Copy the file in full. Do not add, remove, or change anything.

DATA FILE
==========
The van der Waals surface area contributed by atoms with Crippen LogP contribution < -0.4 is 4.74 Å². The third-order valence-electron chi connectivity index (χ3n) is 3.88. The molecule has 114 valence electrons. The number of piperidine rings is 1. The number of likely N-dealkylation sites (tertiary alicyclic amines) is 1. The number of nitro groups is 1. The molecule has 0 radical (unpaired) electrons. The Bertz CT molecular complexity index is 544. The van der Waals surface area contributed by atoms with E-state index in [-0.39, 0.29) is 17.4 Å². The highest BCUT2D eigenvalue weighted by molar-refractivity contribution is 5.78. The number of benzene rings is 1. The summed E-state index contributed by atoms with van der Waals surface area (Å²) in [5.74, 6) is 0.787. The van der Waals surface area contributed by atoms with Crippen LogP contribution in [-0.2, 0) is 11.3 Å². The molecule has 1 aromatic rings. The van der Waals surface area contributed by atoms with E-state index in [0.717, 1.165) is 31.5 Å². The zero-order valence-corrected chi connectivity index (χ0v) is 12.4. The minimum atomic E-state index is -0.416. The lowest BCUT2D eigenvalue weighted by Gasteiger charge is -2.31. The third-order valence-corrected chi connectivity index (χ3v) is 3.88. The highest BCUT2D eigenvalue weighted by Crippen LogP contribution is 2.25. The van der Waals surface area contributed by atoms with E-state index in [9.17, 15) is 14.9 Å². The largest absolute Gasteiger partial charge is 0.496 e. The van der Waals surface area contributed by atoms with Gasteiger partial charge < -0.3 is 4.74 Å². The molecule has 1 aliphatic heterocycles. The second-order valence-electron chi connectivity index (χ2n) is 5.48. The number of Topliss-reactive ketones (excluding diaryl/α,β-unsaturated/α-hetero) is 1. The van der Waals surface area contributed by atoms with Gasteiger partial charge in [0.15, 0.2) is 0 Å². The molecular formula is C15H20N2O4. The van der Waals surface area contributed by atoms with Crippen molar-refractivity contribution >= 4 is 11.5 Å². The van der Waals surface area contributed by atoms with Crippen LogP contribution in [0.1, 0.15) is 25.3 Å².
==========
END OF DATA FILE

The van der Waals surface area contributed by atoms with Crippen LogP contribution < -0.4 is 4.74 Å². The third-order valence-electron chi connectivity index (χ3n) is 3.88. The molecule has 114 valence electrons. The number of piperidine rings is 1. The number of likely N-dealkylation sites (tertiary alicyclic amines) is 1. The number of nitro groups is 1. The molecule has 0 radical (unpaired) electrons. The Bertz CT molecular complexity index is 544. The van der Waals surface area contributed by atoms with E-state index in [-0.39, 0.29) is 17.4 Å². The highest BCUT2D eigenvalue weighted by molar-refractivity contribution is 5.78. The number of benzene rings is 1. The summed E-state index contributed by atoms with van der Waals surface area (Å²) in [5.74, 6) is 0.787. The van der Waals surface area contributed by atoms with Crippen LogP contribution in [-0.2, 0) is 11.3 Å². The molecule has 1 aromatic rings. The van der Waals surface area contributed by atoms with E-state index in [0.717, 1.165) is 31.5 Å². The zero-order valence-corrected chi connectivity index (χ0v) is 12.4. The minimum atomic E-state index is -0.416. The lowest BCUT2D eigenvalue weighted by Gasteiger charge is -2.31. The third-order valence-corrected chi connectivity index (χ3v) is 3.88. The highest BCUT2D eigenvalue weighted by Crippen LogP contribution is 2.25. The van der Waals surface area contributed by atoms with E-state index in [9.17, 15) is 14.9 Å². The largest absolute Gasteiger partial charge is 0.496 e. The van der Waals surface area contributed by atoms with Gasteiger partial charge < -0.3 is 4.74 Å². The molecule has 1 aliphatic heterocycles. The second-order valence-electron chi connectivity index (χ2n) is 5.48. The number of Topliss-reactive ketones (excluding diaryl/α,β-unsaturated/α-hetero) is 1. The van der Waals surface area contributed by atoms with Gasteiger partial charge in [0.15, 0.2) is 0 Å². The molecular formula is C15H20N2O4. The van der Waals surface area contributed by atoms with Crippen molar-refractivity contribution >= 4 is 11.5 Å². The van der Waals surface area contributed by atoms with Crippen LogP contribution in [0.1, 0.15) is 25.3 Å².